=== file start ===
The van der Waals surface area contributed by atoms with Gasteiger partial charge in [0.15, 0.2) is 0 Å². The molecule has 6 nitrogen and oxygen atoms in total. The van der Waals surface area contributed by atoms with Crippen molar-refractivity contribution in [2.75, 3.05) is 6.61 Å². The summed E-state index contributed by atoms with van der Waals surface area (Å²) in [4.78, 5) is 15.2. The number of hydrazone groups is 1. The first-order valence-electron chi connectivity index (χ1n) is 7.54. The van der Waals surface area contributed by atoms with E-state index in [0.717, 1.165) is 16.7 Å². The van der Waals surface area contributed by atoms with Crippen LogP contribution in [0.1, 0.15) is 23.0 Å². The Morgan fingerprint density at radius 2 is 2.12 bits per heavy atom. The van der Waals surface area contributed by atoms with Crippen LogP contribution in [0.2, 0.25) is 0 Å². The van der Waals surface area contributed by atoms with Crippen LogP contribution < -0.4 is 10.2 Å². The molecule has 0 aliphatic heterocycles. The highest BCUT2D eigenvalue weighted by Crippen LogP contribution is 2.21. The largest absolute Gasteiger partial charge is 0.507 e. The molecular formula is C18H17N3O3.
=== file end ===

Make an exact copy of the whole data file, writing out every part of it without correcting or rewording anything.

The van der Waals surface area contributed by atoms with Gasteiger partial charge in [0.15, 0.2) is 0 Å². The molecule has 6 nitrogen and oxygen atoms in total. The van der Waals surface area contributed by atoms with Crippen molar-refractivity contribution in [2.75, 3.05) is 6.61 Å². The summed E-state index contributed by atoms with van der Waals surface area (Å²) in [4.78, 5) is 15.2. The number of hydrazone groups is 1. The first-order valence-electron chi connectivity index (χ1n) is 7.54. The van der Waals surface area contributed by atoms with E-state index in [0.717, 1.165) is 16.7 Å². The van der Waals surface area contributed by atoms with Crippen LogP contribution in [0.1, 0.15) is 23.0 Å². The Morgan fingerprint density at radius 2 is 2.12 bits per heavy atom. The van der Waals surface area contributed by atoms with Crippen LogP contribution in [0.2, 0.25) is 0 Å². The van der Waals surface area contributed by atoms with Crippen LogP contribution < -0.4 is 10.2 Å². The molecule has 0 aliphatic heterocycles. The highest BCUT2D eigenvalue weighted by Crippen LogP contribution is 2.21. The largest absolute Gasteiger partial charge is 0.507 e. The molecular formula is C18H17N3O3.